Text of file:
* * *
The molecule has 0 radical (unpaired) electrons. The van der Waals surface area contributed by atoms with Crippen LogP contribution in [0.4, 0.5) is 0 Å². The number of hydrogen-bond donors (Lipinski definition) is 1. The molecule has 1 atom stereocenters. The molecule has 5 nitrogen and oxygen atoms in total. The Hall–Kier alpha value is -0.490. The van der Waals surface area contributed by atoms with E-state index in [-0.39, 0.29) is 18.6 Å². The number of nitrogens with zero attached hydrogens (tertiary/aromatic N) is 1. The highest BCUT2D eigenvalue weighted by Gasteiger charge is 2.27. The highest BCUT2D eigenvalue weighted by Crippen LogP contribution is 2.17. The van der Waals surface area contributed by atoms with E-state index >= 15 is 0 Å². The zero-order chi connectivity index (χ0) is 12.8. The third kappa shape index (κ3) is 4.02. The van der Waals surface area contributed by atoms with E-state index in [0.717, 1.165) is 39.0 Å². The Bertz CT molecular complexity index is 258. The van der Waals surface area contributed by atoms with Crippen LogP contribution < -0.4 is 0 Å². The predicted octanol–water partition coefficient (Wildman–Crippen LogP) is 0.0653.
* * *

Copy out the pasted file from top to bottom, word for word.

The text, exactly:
The molecule has 0 radical (unpaired) electrons. The van der Waals surface area contributed by atoms with Crippen LogP contribution in [0.4, 0.5) is 0 Å². The number of hydrogen-bond donors (Lipinski definition) is 1. The molecule has 1 atom stereocenters. The molecule has 5 nitrogen and oxygen atoms in total. The Hall–Kier alpha value is -0.490. The van der Waals surface area contributed by atoms with E-state index in [-0.39, 0.29) is 18.6 Å². The number of nitrogens with zero attached hydrogens (tertiary/aromatic N) is 1. The highest BCUT2D eigenvalue weighted by Gasteiger charge is 2.27. The highest BCUT2D eigenvalue weighted by Crippen LogP contribution is 2.17. The van der Waals surface area contributed by atoms with E-state index >= 15 is 0 Å². The zero-order chi connectivity index (χ0) is 12.8. The third kappa shape index (κ3) is 4.02. The van der Waals surface area contributed by atoms with E-state index in [0.717, 1.165) is 39.0 Å². The Bertz CT molecular complexity index is 258. The van der Waals surface area contributed by atoms with Crippen LogP contribution < -0.4 is 0 Å². The predicted octanol–water partition coefficient (Wildman–Crippen LogP) is 0.0653.